Prior to the mechanization of the Goodyear welting process, this was the main method for producing quality shoes; and remains the gold standard for construction methods. It is a highly skilled and laborious process that involves carving a thick leather insole to form a base to which the uppers and welt are hand-sewn onto, in essence taking the best features from both Blake Rapid and Goodyear welting.


The outsole is sewn in a similar fashion to Goodyear welting, although this is often done by hand, another very skilled and time-consuming operation. The result is a shoe that can be lasted (stretched onto its form) very precisely, finished beautifully, resoled easily, and has no discernable points of failure. Hand-welted shoes typically have tell-tale stitch indentations on the insole.


Moving on from hand-welting, various other methods of construction exist; including Veldschoen, Bolognese, Goyser, Norwegian, and many more. While these styles all have their own benefits, the differences are largely aesthetic as opposed to longevity-focused and are better covered in other online resources, such as the excellent guide at the Misiu Academy


Entry Level Goodyear-welted shoes (Photo from Meermin)


What to expect at the Affordable (less than $400 USD) level


Somewhat astoundingly, in today’s buyer-preferencing market, all of the aforementioned construction methods can be found in this price range, although with various concessions to quality.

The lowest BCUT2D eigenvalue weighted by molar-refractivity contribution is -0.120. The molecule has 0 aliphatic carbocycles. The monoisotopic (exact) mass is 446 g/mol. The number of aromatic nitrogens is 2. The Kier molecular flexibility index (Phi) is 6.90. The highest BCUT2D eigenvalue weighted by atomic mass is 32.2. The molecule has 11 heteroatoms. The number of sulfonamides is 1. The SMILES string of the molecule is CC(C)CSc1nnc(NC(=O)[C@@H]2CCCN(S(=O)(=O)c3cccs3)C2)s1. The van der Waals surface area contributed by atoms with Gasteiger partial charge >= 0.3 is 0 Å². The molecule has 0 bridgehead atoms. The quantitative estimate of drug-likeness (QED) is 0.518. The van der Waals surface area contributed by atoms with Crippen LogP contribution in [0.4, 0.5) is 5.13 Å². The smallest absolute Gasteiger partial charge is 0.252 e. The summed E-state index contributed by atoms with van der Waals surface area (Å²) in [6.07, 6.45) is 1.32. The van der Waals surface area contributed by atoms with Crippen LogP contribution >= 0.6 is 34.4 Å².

For cup-sole constructed shoes, you should expect the highest quality possible; with Margom (or equivalent high-quality rubber) outsoles and fully leather insoles, cork filler and properly lasted uppers.


Blake Rapid shoes will be available from many brands — most likely with the exception of the designer category, however — and should have fully veg-tanned insoles with leather or rubber outsoles for longevity.


Goodyear welted shoes in this category are likely where one starts to see some corners having to be cut to meet the price. One should still expect a thick leather insole, robust canvas gemming, cork midsole, and full leather welt. It is possible for some manufacturers to produce shoes with high-end branded rubber or oak-bark tanned outsoles in this price range, but it is perhaps the exception to the rule.


Hand-welted shoes in this price range are a far trickier proposition. Brands manufacturing in East and Southeast Asia — with Meermin being a notable example — have been able to produce ranges with a hand-sewn welt, although they tend to have machine-stitched and finished soles. Also, be mindful that such a significant input cost might be compensated for elsewhere on the shoe, such as upper leather. In this price range, seeking the highest quality uppers is the priority over handwork.


The aptly named Tanker Boot (Photo from Alden)